The IPKat didn't want to waste any more of ActionAid's precious resources, so he left it at that (unlike fellow blogger Patently, who seems to be rather more persistent, as well as a bit ranty). He does, however, wonder whether ActionAid really thought at the time of making their application that it was a 'spoof patent', since their original post on the subject suggested that they thought they would be able to get a patent for their invention and thereby be in a position to threaten chip shops with infringement actions. If ActionAid were really trying to make a serious point about the patent system, the IPKat wonders why they have not clarified to their web readers that dodgy patent applications such as theirs will tend not to be granted. A bit of education about how the system really works might help to dispel some of the blatant misinformation that tends to surround stories such as these.

Curia replies to Sir Kat -- and it's good news!

Yesterday the IPKat carried on his campaign for the Curia website to fix the defective images of Community trade marks and signs that are supposed to be shown embedded in the judgments of the Court of First Instance of the European Communities in Community trade mark appeals (see earlier posts here and here). The IPKat has now received an emailed response, and it's a welcome one:

"Importance: High [Quite right! That's one thing that the IPKat and Curia agree on]

Dear Sir [The Court of Justice is a great stickler for protocol and correct etiquette. If its officials address a fictional Kat as "Sir", you can be sure that it's the proper mode of address ...],

To answer your mail from October 22, we corrected the image from case T-307/08. The access to the images should be all right now. [It is all right. The Kat has checked it out personally. The images in this decision are both reproduced on this post]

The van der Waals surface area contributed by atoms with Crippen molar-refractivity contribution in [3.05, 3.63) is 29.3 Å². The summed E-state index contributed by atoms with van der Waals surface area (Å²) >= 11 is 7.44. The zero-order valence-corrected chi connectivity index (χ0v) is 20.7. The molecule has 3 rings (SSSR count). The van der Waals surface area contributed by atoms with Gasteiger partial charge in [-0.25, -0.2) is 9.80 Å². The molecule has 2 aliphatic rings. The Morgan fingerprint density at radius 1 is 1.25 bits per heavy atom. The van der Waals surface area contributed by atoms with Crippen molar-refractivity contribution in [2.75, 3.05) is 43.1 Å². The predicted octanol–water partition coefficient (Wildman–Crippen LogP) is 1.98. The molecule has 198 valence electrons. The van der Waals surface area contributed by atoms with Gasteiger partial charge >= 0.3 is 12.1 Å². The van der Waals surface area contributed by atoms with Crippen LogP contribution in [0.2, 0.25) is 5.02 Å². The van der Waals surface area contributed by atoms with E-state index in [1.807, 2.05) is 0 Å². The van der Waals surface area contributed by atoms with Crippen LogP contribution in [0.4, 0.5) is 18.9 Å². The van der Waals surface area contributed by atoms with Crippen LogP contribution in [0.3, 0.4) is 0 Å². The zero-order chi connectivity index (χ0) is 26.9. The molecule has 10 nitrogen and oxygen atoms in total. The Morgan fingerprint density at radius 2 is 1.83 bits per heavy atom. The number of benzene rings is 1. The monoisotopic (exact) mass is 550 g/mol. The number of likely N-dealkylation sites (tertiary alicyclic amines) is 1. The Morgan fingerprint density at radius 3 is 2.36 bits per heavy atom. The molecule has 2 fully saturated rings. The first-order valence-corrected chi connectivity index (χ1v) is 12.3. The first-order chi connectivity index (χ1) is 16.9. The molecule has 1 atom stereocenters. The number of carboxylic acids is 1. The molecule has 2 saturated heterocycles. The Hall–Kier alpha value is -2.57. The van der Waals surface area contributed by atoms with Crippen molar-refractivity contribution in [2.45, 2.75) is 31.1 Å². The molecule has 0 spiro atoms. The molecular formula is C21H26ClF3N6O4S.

Yours sincerely,

Georgios Kamolinos
Cour de Justice des C.E."
The IPKat has already written to Georgios to thank him and to ask him a couple more things:
"1. It has been noted that images have been found to be inaccessible in many other judgments. We are all grateful that they have been instated for Case T-307/08. Can we now assume that they will be made to appear in all future CFI decisions and that the deficient images in the old judgments will be corrected?

2. Would it be possibly to place hyperlinks from the CFI decisions on Community trade marks and Registered Community Designs to the decisions of the Boards of Appeal of the Office for Harmonisation in the Internal Market from which the appeals or applications to the CFI have been made?".
As ever, the Kat waits expectantly for the positive answer he so fervently desires. If Curia says it doesn't have the money to carry on this important work, the IPKat knows exactly who does ... [If you really don't know, click here to find out].

Friday fling

The list of forthcoming events is even more burgeoning than ever! Since not everyone has the leisure to peruse it, specialist sub-lists have now been set up for events that are specific to patent litigation (on PatLit), copyright (on The 1709 Blog) and intellectual property damages, valuation, securitisation and other financial issues (on the IP Finance Blog).